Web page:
Rev. Key is pastor of the Protestant Reformed Church of Hull, Iowa.
We have considered the necessity of being born again, and have seen it as a wonder work of divine grace. The question now becomes, also as a matter of personal importance: How is that wonder of regeneration brought to consciousness with all that it includes? How do I know that I am regenerated?
That is an urgent question, as you who are elect strangers can certainly sense. We have seen that the Holy Spirit works the wonder of regeneration by implanting the incorruptible seed of Christ’s life in us, to use the figure of I Peter 1:23. But we need to know that we are regenerated, that we are partakers of the life of Christ. How, then, does seed develop into the living plant that is seen and that bears fruits to the glory of its Creator? How does that regenerated life come into our conscious activity, so that we consciously lay hold upon Christ? That is the question.
An illustration may help us to understand this. When the gifted Protestant musician Johan Sebastian Bach lay in the cradle as an infant, he had all the talent of the musician that he would later become within the church. He had all the gifts necessary to make that substantial contribution to music which recognizes God as God, majestic and holy. But that does not mean that he could play and compose when he was in the cradle. To continue with the figure of the seed that we have been considering from I Peter 1:23, that natural seed of the gift of music that was in the infant Bach had yet to be developed in his own consciousness. In a sense, that is true with us all. When we are born, we are born with the power of speech; but we cannot speak. We are born with the power of sight; but we cannot immediately see. The same is true of regeneration.
As long as that seed is simply a seed, it is not a matter of the consciousness of that man in whom God has placed that seed. The life is there, but it is not yet a matter of the man’s experience.
Scripture makes clear that God often regenerates an elect child already in the womb, likely at conception. That is revealed in the inspired record of Jeremiah 1:5, as well as that of John, who leaped in the womb in the presence of his Savior. Those are just two scriptural evidences of regeneration occurring already before birth.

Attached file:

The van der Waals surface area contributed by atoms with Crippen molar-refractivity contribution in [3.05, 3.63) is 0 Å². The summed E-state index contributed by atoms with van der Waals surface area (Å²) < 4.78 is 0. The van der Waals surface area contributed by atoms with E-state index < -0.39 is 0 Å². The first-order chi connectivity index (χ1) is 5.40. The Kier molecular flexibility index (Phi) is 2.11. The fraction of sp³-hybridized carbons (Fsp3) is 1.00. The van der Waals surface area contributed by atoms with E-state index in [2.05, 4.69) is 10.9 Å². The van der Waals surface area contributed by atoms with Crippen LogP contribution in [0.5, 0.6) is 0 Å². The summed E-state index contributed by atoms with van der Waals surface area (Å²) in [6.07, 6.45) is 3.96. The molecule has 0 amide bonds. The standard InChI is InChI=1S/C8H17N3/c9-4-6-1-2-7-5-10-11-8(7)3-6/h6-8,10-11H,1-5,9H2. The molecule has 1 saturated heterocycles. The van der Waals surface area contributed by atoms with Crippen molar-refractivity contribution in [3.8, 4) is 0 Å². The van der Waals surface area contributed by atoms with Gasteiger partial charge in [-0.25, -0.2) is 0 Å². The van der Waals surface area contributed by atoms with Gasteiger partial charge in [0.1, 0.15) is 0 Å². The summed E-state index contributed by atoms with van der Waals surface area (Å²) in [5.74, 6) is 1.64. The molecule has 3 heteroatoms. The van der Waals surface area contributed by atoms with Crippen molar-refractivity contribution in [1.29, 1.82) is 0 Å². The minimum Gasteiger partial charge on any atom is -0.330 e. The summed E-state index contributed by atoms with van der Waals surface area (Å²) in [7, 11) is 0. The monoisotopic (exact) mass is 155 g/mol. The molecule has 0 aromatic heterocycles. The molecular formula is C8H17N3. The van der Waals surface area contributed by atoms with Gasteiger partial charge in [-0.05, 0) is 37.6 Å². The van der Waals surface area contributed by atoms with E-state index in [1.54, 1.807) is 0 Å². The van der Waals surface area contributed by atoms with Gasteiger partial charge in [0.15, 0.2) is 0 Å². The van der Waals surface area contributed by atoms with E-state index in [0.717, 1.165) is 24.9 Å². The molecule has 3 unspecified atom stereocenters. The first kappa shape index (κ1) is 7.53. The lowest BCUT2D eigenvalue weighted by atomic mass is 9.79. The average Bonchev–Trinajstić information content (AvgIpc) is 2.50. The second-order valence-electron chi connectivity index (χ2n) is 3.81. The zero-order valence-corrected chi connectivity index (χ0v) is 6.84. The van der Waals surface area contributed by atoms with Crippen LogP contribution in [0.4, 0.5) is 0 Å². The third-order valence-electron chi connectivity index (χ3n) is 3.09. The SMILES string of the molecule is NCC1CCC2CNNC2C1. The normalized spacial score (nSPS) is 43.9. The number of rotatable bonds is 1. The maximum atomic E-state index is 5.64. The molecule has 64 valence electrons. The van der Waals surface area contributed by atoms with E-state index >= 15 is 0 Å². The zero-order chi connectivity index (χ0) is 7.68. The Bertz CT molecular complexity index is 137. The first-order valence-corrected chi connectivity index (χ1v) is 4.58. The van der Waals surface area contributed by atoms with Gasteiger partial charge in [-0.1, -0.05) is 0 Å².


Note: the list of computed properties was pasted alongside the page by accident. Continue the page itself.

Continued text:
Now, let’s apply that. That means that, if you were regenerated in that way, you received all the blessings of salvation. But you did not know it. That regeneration is the source of all Christian activity, the source of every aspect of our spiritual sojourn toward our heavenly inheritance. But until you become conscious of it, you are not an active participant in that heavenward sojourn. Until that seed of regeneration is called to activity, you do not lay hold of Christ nor draw from Him the blessings of grace and salvation.
Now, I would have you remember, I am only making a distinction between the seed and what follows. It is the distinction made in I Peter 1:23-25. You must not get the impression that the seed of God’s divine work may lie dormant for many years. We must not think that a regenerated child of God might walk in ungodliness for many years after his regeneration. There is no indication whatsoever for that in the Bible. The indication is that when a person continues to walk ungodly, in disobedience to God and in dishonor of God’s holy name, that person reveals himself or herself as unregenerated, unconverted. We would urgently call such to repentance and faith.
So again, the question is: How does that wonder work of regeneration become active in us, so that we are conscious of it? How is that work of regeneration confirmed to us, that we may know that we are the sons of God, that we are of Christ?
I Peter 1:23 says, “through the word of God, which liveth and abideth forever.”
Man has nothing to do with it! That is the emphasis of what follows: “For all flesh is as grass, and all the glory of man as the flower of grass. The grass withereth, and the flower thereof falleth away.”
As flesh, we are marked as weak and frail, perishing. So God looks upon us, according to Psalm 78:39: “For he remembered that they were but flesh; a wind that passeth away, and cometh not again.” The nature of grass is that it lasts but a very brief time and then it withers. “For the wind passeth over it, and it is gone; and the place thereof shall know it no more” (Ps. 103:16).
Such is the nature of man. He boasts of his glory. He may appear to stand in power. He may have riches and honor and rule the lives of many men. He may be having all kinds of worldly fun, soaking in pleasure and enjoying all his earthly toys. But our life is but a vapor, says James, a passing mist in the valley. The Lord blows upon us and we are gone, and people no longer remember the place that we occupied.
Scripture points at the contrast between flesh and God as the contrast between weakness and strength: “For who is there of all flesh, that hath heard the voice of the living God speaking out of the midst of the fire, as we have, and lived?” said Moses to the children of Israel (Deut. 5:26).
But that contrast is also a contrast between man’s unholiness and God’s holiness. Don’t forget that. Hear the Word of God fromZechariah 2:13: “Be silent, O all flesh, before the Lord: for he is raised up out of his holy habitation.”
Because the nature of man is so weak, so passing, it follows that his word is the same. As man dies, so does his word. That is not just the case with some men, but with all men. Any human attempt at salvation is absolutely futile! Man is powerless to save himself! He cannot get that incorruptible seed of regeneration to develop any more than he can implant that seed in the first place. Nor can he resist that wonder work of God. But God must bring that work to fruition in our consciousness.